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A partially differentiated interior for (1) Ceres deduced from its gravity field and shape

Abstract

Remote observations of the asteroid (1) Ceres from ground- and space-based telescopes have provided its approximate density and shape, leading to a range of models for the interior of Ceres, from homogeneous to fully differentiated1,2,3,4,5,6. A previously missing parameter that can place a strong constraint on the interior of Ceres is its moment of inertia, which requires the measurement of its gravitational variation1,7 together with either precession rate8,9 or a validated assumption of hydrostatic equilibrium10. However, Earth-based remote observations cannot measure gravity variations and the magnitude of the precession rate is too small to be detected9. Here we report gravity and shape measurements of Ceres obtained from the Dawn spacecraft, showing that it is in hydrostatic equilibrium with its inferred normalized mean moment of inertia of 0.37. These data show that Ceres is a partially differentiated body, with a rocky core overlaid by a volatile-rich shell, as predicted in some studies1,4,6. Furthermore, we show that the gravity signal is strongly suppressed compared to that predicted by the topographic variation. This indicates that Ceres is isostatically compensated11, such that topographic highs are supported by displacement of a denser interior. In contrast to the asteroid (4) Vesta8,12, this strong compensation points to the presence of a lower-viscosity layer at depth, probably reflecting a thermal rather than compositional gradient1,4. To further investigate the interior structure, we assume a two-layer model for the interior of Ceres with a core density of 2,460–2,900 kilograms per cubic metre (that is, composed of CI and CM chondrites13), which yields an outer-shell thickness of 70–190 kilometres. The density of this outer shell is 1,680–1,950 kilograms per cubic metre, indicating a mixture of volatiles and denser materials such as silicates and salts14. Although the gravity and shape data confirm that the interior of Ceres evolved thermally1,4,6, its partially differentiated interior indicates an evolution more complex than has been envisioned for mid-sized (less than 1,000 kilometres across) ice-rich rocky bodies.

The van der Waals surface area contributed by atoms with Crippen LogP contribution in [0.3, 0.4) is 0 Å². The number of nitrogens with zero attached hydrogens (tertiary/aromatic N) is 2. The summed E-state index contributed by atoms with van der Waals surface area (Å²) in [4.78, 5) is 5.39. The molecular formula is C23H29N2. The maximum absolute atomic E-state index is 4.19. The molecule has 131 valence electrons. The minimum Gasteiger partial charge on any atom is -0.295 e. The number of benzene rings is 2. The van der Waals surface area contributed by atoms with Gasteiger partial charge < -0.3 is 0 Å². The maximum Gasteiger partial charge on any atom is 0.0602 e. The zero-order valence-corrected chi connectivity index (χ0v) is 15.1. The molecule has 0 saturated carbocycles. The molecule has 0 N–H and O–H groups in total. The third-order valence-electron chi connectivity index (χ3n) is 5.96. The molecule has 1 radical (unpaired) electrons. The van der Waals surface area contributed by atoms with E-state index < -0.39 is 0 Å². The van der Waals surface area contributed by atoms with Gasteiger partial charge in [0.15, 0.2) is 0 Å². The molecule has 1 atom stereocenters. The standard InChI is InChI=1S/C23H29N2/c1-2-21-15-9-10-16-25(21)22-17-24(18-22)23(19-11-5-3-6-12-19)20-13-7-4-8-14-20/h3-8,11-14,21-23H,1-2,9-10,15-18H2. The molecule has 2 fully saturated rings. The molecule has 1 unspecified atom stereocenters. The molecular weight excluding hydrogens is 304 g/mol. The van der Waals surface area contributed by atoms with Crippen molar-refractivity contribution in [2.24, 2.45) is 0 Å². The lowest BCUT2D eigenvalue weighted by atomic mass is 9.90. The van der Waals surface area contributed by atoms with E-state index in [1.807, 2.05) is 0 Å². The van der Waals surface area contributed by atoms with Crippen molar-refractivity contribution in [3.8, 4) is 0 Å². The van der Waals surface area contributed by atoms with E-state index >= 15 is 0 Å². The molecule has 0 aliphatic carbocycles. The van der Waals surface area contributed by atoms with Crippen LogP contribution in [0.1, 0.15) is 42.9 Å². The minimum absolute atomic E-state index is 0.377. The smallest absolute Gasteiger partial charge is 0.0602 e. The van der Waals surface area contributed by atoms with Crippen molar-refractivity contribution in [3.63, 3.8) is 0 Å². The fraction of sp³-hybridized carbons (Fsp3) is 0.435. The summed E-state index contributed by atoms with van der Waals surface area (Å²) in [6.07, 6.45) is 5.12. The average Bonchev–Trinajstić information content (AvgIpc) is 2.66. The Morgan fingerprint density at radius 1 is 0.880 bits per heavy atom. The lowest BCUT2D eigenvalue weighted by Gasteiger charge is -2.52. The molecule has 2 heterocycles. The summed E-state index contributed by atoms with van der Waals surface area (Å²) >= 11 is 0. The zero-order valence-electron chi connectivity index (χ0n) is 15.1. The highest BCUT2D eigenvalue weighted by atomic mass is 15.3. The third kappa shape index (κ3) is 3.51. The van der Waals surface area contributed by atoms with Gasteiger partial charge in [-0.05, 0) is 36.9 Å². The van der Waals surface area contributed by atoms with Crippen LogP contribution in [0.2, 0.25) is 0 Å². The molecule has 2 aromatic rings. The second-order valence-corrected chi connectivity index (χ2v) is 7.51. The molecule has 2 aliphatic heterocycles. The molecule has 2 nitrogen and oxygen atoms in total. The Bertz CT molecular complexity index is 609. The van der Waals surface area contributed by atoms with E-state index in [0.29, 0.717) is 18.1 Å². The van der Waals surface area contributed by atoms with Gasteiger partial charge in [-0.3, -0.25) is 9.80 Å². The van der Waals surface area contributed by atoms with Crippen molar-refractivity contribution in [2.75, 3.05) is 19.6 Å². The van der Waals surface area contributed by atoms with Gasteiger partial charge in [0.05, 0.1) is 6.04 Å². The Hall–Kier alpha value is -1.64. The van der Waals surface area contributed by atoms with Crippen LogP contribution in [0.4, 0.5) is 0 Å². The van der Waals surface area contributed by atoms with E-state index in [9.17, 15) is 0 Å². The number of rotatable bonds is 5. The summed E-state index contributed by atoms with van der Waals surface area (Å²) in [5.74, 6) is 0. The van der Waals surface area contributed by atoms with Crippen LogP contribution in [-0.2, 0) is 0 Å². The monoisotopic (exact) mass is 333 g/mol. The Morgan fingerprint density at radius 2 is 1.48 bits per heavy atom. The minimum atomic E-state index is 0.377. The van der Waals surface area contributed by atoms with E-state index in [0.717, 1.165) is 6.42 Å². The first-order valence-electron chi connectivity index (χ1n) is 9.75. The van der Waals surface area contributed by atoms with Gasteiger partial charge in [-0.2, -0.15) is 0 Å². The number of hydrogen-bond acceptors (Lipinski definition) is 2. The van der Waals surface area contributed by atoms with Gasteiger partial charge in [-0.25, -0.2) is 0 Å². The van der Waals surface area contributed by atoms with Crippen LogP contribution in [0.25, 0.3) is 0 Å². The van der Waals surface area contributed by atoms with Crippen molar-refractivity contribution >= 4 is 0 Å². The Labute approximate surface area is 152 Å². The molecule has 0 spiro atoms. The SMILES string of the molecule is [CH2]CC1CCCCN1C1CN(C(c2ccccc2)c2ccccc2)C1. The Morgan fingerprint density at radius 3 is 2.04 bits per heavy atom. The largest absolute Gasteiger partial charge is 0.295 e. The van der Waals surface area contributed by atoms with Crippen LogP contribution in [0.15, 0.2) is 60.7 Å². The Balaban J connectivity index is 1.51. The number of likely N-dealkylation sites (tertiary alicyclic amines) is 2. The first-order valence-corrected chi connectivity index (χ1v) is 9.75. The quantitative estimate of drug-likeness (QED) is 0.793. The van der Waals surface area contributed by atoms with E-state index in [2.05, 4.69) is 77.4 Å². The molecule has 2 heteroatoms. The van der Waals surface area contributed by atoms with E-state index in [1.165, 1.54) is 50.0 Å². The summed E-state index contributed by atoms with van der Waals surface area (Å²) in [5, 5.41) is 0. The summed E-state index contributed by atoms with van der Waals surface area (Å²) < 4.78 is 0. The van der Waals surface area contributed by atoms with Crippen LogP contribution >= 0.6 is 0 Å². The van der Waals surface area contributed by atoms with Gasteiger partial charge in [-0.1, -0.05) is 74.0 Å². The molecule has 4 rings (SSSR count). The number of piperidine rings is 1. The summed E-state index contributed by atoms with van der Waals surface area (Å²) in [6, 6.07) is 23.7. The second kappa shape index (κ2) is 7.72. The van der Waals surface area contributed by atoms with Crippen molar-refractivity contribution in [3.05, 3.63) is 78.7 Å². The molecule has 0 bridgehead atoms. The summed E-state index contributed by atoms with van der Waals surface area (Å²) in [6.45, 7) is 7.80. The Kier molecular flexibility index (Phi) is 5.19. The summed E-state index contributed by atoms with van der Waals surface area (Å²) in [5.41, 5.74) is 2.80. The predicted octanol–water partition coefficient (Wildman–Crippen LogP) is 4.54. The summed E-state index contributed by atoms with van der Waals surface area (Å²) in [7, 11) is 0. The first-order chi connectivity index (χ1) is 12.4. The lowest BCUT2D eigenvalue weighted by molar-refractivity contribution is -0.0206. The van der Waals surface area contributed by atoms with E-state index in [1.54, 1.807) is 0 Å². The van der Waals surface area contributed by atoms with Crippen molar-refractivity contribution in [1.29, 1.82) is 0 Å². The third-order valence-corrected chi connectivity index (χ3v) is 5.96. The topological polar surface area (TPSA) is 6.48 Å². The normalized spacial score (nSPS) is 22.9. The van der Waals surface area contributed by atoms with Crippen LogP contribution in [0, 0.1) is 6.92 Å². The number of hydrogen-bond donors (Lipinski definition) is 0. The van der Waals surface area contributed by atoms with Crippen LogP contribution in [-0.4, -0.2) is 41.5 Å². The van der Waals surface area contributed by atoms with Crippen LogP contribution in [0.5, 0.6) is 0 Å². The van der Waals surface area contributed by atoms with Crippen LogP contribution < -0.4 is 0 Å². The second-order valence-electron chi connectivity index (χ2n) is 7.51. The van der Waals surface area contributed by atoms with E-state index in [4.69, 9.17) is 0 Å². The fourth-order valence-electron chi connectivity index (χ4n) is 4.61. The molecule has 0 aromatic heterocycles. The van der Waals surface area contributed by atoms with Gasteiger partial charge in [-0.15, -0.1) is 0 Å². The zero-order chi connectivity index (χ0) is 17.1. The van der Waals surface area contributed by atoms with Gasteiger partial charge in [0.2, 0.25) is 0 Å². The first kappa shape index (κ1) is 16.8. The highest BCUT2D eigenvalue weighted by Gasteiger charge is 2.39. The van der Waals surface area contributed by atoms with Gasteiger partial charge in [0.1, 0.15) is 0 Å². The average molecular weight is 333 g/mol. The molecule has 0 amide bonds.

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Figure 1: Mollweide projection of topography and the Bouguer anomaly.
Figure 2: Ceres gravity and error magnitude spectra of normalized spherical harmonic coefficients7,8.
Figure 3: Ceres core and shell densities computed by numerical integration of Clairaut’s equations of hydrostatic equilibrium9.

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Acknowledgements

This research was carried out in part at the Jet Propulsion Laboratory, California Institute of Technology, under a contract with the National Aeronautics and Space Administration. We thank the Dawn operations team for the development, cruise, orbital insertion and operations of the Dawn spacecraft at Ceres. R.S.P. thanks W. M. Folkner, E. M. Mazarico, and M. D. Rayman for comments and suggestions. N.R. is grateful to the CNU, Section 34, for supporting a six-month full-time research project through CRCT-2015 funding delivered by the MESR and acknowledges funding from the French National Programme of Planetology (PNP). M.J.T. acknowledges funding by the CNES. Government sponsorship acknowledged. All rights reserved.

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Authors

Contributions

R.S.P., A.S.K. and A.T.V. performed data analysis and calibration. R.S.P., B.G.B., N.R., J.C.C.-R., C.A.R., A.I.E., M.T.Z., R.R.F., M.J.T., C.T.R., A.N. and F.P. contributed to the interpretation of the data. All authors contributed to the discussion of the results and to writing the paper.

Corresponding author

Correspondence to R. S. Park.

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The authors declare no competing financial interests.

Additional information

The gravity science and framing camera data is available through the PDS Small Bodies Node website (http://sbn.pds.nasa.gov/data_sb/missions/dawn).

Extended data figures and tables

Extended Data Figure 1 Range of values for the degree-2 zonal gravity coefficient for Ceres.

We assume a two-layer model for Ceres and vary the density and radius of the core by solving Clairaut’s equations of rotational equilibrium at third order9. The best-fitting solution for J2 = 264.99 × 10−4 (blue line) is compared with the direct approach of Gao and Stevenson27 (red line), which generally shows a good agreement except at high core-density values. The white area at the upper right corresponds to solutions with shell density below 900 kg m−3.

Extended Data Table 1 Gravity spherical harmonic coefficients of Ceres7
Extended Data Table 2 Various best-fitting ellipsoid estimates of the shape of Ceres with respect to the centre of mass

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Park, R., Konopliv, A., Bills, B. et al. A partially differentiated interior for (1) Ceres deduced from its gravity field and shape. Nature 537, 515–517 (2016). https://doi.org/10.1038/nature18955

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